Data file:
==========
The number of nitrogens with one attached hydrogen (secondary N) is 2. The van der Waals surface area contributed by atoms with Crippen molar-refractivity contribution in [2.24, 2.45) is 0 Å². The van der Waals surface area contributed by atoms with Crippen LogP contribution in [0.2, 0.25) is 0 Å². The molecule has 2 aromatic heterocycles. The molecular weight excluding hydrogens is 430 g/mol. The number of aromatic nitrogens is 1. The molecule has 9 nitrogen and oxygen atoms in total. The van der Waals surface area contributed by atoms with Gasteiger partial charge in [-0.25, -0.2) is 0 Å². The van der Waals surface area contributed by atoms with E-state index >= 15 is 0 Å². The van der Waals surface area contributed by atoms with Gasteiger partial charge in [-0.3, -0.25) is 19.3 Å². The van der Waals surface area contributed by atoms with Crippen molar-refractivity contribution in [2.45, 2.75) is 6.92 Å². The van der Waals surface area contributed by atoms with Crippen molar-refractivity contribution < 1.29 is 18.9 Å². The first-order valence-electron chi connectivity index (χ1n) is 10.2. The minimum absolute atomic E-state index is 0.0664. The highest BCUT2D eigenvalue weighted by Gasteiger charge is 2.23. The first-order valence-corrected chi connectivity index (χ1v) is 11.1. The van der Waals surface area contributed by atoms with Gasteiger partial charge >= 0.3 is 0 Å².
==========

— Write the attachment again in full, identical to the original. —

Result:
The number of nitrogens with one attached hydrogen (secondary N) is 2. The van der Waals surface area contributed by atoms with Crippen molar-refractivity contribution in [2.24, 2.45) is 0 Å². The van der Waals surface area contributed by atoms with Crippen LogP contribution in [0.2, 0.25) is 0 Å². The molecule has 2 aromatic heterocycles. The molecular weight excluding hydrogens is 430 g/mol. The number of aromatic nitrogens is 1. The molecule has 9 nitrogen and oxygen atoms in total. The van der Waals surface area contributed by atoms with Gasteiger partial charge in [-0.25, -0.2) is 0 Å². The van der Waals surface area contributed by atoms with E-state index >= 15 is 0 Å². The van der Waals surface area contributed by atoms with Gasteiger partial charge in [-0.3, -0.25) is 19.3 Å². The van der Waals surface area contributed by atoms with Crippen molar-refractivity contribution in [2.45, 2.75) is 6.92 Å². The van der Waals surface area contributed by atoms with Crippen molar-refractivity contribution < 1.29 is 18.9 Å². The first-order valence-electron chi connectivity index (χ1n) is 10.2. The minimum absolute atomic E-state index is 0.0664. The highest BCUT2D eigenvalue weighted by Gasteiger charge is 2.23. The first-order valence-corrected chi connectivity index (χ1v) is 11.1. The van der Waals surface area contributed by atoms with Gasteiger partial charge >= 0.3 is 0 Å².